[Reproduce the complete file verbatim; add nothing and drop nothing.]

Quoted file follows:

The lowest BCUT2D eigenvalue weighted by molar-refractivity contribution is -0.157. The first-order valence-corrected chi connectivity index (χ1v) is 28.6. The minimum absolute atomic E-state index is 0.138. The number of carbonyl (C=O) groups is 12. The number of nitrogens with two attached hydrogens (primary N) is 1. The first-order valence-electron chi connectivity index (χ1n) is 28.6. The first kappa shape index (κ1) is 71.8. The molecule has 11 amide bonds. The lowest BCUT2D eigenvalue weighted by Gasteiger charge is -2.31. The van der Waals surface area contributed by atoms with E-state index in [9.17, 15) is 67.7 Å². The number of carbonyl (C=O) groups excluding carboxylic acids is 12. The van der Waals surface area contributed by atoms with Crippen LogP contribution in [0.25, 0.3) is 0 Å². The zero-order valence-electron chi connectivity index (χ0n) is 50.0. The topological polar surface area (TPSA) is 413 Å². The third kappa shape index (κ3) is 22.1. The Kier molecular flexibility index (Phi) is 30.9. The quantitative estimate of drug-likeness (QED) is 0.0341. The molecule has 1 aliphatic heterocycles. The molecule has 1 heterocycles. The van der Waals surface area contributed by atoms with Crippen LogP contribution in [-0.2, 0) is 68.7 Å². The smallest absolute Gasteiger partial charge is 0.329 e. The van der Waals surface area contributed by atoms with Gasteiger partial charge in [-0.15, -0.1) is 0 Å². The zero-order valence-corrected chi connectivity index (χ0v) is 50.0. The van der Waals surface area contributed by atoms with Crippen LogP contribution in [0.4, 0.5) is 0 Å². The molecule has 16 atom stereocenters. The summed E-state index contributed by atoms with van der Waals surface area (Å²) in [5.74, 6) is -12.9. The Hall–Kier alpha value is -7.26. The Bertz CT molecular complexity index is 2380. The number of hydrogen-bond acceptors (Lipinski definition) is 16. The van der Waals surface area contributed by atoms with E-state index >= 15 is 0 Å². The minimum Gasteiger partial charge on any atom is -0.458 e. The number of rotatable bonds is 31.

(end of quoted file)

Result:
The lowest BCUT2D eigenvalue weighted by molar-refractivity contribution is -0.157. The first-order valence-corrected chi connectivity index (χ1v) is 28.6. The minimum absolute atomic E-state index is 0.138. The number of carbonyl (C=O) groups is 12. The number of nitrogens with two attached hydrogens (primary N) is 1. The first-order valence-electron chi connectivity index (χ1n) is 28.6. The first kappa shape index (κ1) is 71.8. The molecule has 11 amide bonds. The lowest BCUT2D eigenvalue weighted by Gasteiger charge is -2.31. The van der Waals surface area contributed by atoms with E-state index in [9.17, 15) is 67.7 Å². The number of carbonyl (C=O) groups excluding carboxylic acids is 12. The van der Waals surface area contributed by atoms with Crippen LogP contribution in [0.25, 0.3) is 0 Å². The zero-order valence-electron chi connectivity index (χ0n) is 50.0. The topological polar surface area (TPSA) is 413 Å². The third kappa shape index (κ3) is 22.1. The Kier molecular flexibility index (Phi) is 30.9. The quantitative estimate of drug-likeness (QED) is 0.0341. The molecule has 1 aliphatic heterocycles. The molecule has 1 heterocycles. The van der Waals surface area contributed by atoms with Crippen LogP contribution in [-0.2, 0) is 68.7 Å². The smallest absolute Gasteiger partial charge is 0.329 e. The van der Waals surface area contributed by atoms with Gasteiger partial charge in [-0.15, -0.1) is 0 Å². The zero-order valence-corrected chi connectivity index (χ0v) is 50.0. The van der Waals surface area contributed by atoms with Crippen LogP contribution in [0.4, 0.5) is 0 Å². The molecule has 16 atom stereocenters. The summed E-state index contributed by atoms with van der Waals surface area (Å²) in [5.74, 6) is -12.9. The Hall–Kier alpha value is -7.26. The Bertz CT molecular complexity index is 2380. The number of hydrogen-bond acceptors (Lipinski definition) is 16. The van der Waals surface area contributed by atoms with E-state index >= 15 is 0 Å². The minimum Gasteiger partial charge on any atom is -0.458 e. The number of rotatable bonds is 31.